• Marc Cortez November 25, 2012 at 4:24 pm #

      Hey Michael, I completely agree that evangelicals often present Barth unfairly. I hope not to repeat that mistake here. But I thinks it’s also fair to say that even though I think there are good reasons to listen to Barth on this point, there are also some legitimate questions about how he presents his understanding of salvation. But we’ll have to let the series unfold a bit to see what I mean.

      Thanks from some great comments!

      • Michael November 26, 2012 at 3:56 pm #

        He can certainly be faulted, yes. And his equivocal nature makes him hard to pigeonhole.

  3. Carolyn Culbertson November 20, 2012 at 10:20 am #

    Looking forward to this!

  4. jim November 20, 2012 at 12:07 pm #

    i like that michael kid. he seems on the ball. looking forward to your series, even though, as with all things emergent, it commences in a bar.

  5. James F. McGrath November 20, 2012 at 1:17 pm #

    I expected the punchline to be that the bartender asks, “What’ll you have, Robin?” :-)

  6. Mark Stevens November 20, 2012 at 3:22 pm #

    At the risk of having a Torrance show up…

    In the circle I move in Barth is loved an excepted by Evangelicals. Are you referring to to Reformed Evangelicals perhaps?
    I read Barth and am acutely aware of the charge that he was a universalist but it has always been my understanding that Barth made provision for a NO to God’s Yes. Is this correct?

    • Marc Cortez November 25, 2012 at 4:26 pm #

      I can’t speak for other contexts, but although Barth gets a much more friendly reception in American evangelical circles than he used to, there’s still a fair amount of skepticism (and apathy!) out there, and not just in Reformed circles.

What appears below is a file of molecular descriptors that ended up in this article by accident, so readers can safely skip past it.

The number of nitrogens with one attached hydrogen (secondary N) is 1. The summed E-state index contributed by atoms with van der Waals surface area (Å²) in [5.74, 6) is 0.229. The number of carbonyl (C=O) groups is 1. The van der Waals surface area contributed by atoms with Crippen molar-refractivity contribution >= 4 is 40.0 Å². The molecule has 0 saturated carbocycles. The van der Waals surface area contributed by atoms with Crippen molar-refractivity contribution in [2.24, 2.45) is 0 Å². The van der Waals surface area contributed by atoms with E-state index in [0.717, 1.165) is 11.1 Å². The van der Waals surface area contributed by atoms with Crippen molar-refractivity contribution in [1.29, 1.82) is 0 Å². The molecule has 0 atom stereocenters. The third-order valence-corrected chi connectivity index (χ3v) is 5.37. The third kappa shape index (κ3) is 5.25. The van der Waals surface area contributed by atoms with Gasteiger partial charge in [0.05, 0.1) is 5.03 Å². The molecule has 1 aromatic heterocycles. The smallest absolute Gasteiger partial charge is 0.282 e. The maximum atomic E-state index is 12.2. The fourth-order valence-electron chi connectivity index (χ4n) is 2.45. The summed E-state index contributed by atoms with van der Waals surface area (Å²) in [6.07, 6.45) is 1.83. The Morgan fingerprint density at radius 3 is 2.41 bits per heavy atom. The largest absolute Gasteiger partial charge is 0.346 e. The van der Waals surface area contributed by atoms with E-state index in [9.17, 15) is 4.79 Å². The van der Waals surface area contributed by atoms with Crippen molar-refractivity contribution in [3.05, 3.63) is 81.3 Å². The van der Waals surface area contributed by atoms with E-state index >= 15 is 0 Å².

And yes, I’ll explain later in the series how Barth makes room for the divine NO, but it’s not without problems.

  7. Michael November 23, 2012 at 11:33 am #

    Looking forward to the future post on the subject…and totally looking forward to the class you are teaching on Barth next Summer at Western Seminary!

  8. Marc Cortez November 25, 2012 at 4:27 pm #

    Hey everyone, sorry to be a little slow on the comments. A little family emergency cropped up over Thanksgiving, and that needed some extra attention. Thanks for your patience.

  9. Marc Cortez January 16, 2013 at 8:59 pm #

    Tribulus, just so you know, I chose to remove your comment because you did not interact with the substance of this post in any way. I have no problems with comments that are critical of Barth (or me, for that matter), but they do need to be on topic.

  10. carol March 21, 2013 at 2:24 pm #

    Hey there! I understand this is kind of off-topic but I had to ask.
    Does running a well-established blog such as yours take a massive amount work?
    I’m completely new to blogging however I do write in my diary every day. I’d like to start a blog so I can share my personal experience and thoughts online.
    Please let me know if you have any recommendations or tips for brand new aspiring bloggers.
    Appreciate it!